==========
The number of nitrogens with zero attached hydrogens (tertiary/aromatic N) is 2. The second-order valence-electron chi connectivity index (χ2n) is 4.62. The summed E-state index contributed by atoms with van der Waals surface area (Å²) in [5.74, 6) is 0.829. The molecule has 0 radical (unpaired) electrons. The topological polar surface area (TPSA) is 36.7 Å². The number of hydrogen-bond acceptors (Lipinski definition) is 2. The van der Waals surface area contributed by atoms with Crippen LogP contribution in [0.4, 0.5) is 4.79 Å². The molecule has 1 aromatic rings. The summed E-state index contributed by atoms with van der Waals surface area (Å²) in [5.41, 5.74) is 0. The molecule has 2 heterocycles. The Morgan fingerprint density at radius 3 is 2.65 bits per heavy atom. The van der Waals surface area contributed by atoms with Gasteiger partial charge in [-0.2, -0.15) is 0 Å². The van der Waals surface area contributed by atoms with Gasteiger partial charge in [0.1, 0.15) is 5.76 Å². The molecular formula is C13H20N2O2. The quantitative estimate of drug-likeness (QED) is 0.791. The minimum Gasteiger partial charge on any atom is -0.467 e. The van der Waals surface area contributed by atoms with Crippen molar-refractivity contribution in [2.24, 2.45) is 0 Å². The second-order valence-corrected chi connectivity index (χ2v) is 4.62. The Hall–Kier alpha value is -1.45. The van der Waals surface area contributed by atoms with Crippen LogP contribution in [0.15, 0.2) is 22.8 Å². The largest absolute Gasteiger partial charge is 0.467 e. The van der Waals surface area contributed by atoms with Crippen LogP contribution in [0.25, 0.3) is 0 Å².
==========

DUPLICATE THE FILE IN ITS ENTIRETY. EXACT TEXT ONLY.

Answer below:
The number of nitrogens with zero attached hydrogens (tertiary/aromatic N) is 2. The second-order valence-electron chi connectivity index (χ2n) is 4.62. The summed E-state index contributed by atoms with van der Waals surface area (Å²) in [5.74, 6) is 0.829. The molecule has 0 radical (unpaired) electrons. The topological polar surface area (TPSA) is 36.7 Å². The number of hydrogen-bond acceptors (Lipinski definition) is 2. The van der Waals surface area contributed by atoms with Crippen LogP contribution in [0.4, 0.5) is 4.79 Å². The molecule has 1 aromatic rings. The summed E-state index contributed by atoms with van der Waals surface area (Å²) in [5.41, 5.74) is 0. The molecule has 2 heterocycles. The Morgan fingerprint density at radius 3 is 2.65 bits per heavy atom. The van der Waals surface area contributed by atoms with Gasteiger partial charge in [-0.2, -0.15) is 0 Å². The van der Waals surface area contributed by atoms with Gasteiger partial charge in [0.1, 0.15) is 5.76 Å². The molecular formula is C13H20N2O2. The quantitative estimate of drug-likeness (QED) is 0.791. The minimum Gasteiger partial charge on any atom is -0.467 e. The van der Waals surface area contributed by atoms with Crippen molar-refractivity contribution in [2.24, 2.45) is 0 Å². The second-order valence-corrected chi connectivity index (χ2v) is 4.62. The Hall–Kier alpha value is -1.45. The van der Waals surface area contributed by atoms with Crippen LogP contribution in [0.15, 0.2) is 22.8 Å². The largest absolute Gasteiger partial charge is 0.467 e. The van der Waals surface area contributed by atoms with Crippen LogP contribution in [0.25, 0.3) is 0 Å².